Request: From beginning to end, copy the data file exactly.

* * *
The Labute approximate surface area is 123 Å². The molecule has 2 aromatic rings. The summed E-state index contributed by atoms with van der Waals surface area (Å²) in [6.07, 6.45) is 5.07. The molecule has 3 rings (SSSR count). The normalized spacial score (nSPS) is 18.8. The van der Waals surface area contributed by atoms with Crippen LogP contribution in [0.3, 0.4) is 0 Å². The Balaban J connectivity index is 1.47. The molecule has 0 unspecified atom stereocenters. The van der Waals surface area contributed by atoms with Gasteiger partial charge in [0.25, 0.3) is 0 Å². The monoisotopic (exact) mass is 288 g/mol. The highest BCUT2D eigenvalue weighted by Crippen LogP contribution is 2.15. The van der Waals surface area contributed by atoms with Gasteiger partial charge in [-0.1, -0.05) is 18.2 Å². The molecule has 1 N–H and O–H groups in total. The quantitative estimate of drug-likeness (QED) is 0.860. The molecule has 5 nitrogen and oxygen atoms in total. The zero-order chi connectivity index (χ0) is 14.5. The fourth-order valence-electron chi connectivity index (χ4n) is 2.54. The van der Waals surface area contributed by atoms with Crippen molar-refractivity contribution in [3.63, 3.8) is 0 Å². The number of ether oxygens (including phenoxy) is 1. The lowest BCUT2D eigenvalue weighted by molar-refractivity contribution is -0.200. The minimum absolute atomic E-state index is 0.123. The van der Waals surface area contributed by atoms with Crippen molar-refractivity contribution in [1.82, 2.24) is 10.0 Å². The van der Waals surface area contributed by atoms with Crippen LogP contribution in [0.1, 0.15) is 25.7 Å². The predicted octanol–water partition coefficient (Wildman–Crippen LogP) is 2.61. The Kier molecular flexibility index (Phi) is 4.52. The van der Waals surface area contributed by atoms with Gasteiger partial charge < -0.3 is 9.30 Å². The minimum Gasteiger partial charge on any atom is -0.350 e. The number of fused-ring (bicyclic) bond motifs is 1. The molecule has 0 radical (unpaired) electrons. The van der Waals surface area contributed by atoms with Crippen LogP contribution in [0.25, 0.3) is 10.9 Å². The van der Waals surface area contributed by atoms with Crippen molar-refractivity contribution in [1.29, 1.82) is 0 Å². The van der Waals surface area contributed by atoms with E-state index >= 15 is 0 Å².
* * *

The Labute approximate surface area is 123 Å². The molecule has 2 aromatic rings. The summed E-state index contributed by atoms with van der Waals surface area (Å²) in [6.07, 6.45) is 5.07. The molecule has 3 rings (SSSR count). The normalized spacial score (nSPS) is 18.8. The van der Waals surface area contributed by atoms with Crippen LogP contribution in [0.3, 0.4) is 0 Å². The Balaban J connectivity index is 1.47. The molecule has 0 unspecified atom stereocenters. The van der Waals surface area contributed by atoms with Gasteiger partial charge in [0.25, 0.3) is 0 Å². The monoisotopic (exact) mass is 288 g/mol. The highest BCUT2D eigenvalue weighted by Crippen LogP contribution is 2.15. The van der Waals surface area contributed by atoms with Gasteiger partial charge in [-0.1, -0.05) is 18.2 Å². The molecule has 1 N–H and O–H groups in total. The quantitative estimate of drug-likeness (QED) is 0.860. The molecule has 5 nitrogen and oxygen atoms in total. The zero-order chi connectivity index (χ0) is 14.5. The fourth-order valence-electron chi connectivity index (χ4n) is 2.54. The van der Waals surface area contributed by atoms with Crippen molar-refractivity contribution in [3.63, 3.8) is 0 Å². The number of ether oxygens (including phenoxy) is 1. The lowest BCUT2D eigenvalue weighted by molar-refractivity contribution is -0.200. The minimum absolute atomic E-state index is 0.123. The van der Waals surface area contributed by atoms with Crippen molar-refractivity contribution in [1.82, 2.24) is 10.0 Å². The van der Waals surface area contributed by atoms with Crippen LogP contribution in [0.1, 0.15) is 25.7 Å². The predicted octanol–water partition coefficient (Wildman–Crippen LogP) is 2.61. The Kier molecular flexibility index (Phi) is 4.52. The van der Waals surface area contributed by atoms with Gasteiger partial charge < -0.3 is 9.30 Å². The minimum Gasteiger partial charge on any atom is -0.350 e. The number of fused-ring (bicyclic) bond motifs is 1. The molecule has 0 radical (unpaired) electrons. The van der Waals surface area contributed by atoms with Crippen LogP contribution in [0.25, 0.3) is 10.9 Å². The van der Waals surface area contributed by atoms with Crippen molar-refractivity contribution in [1.29, 1.82) is 0 Å². The van der Waals surface area contributed by atoms with E-state index >= 15 is 0 Å².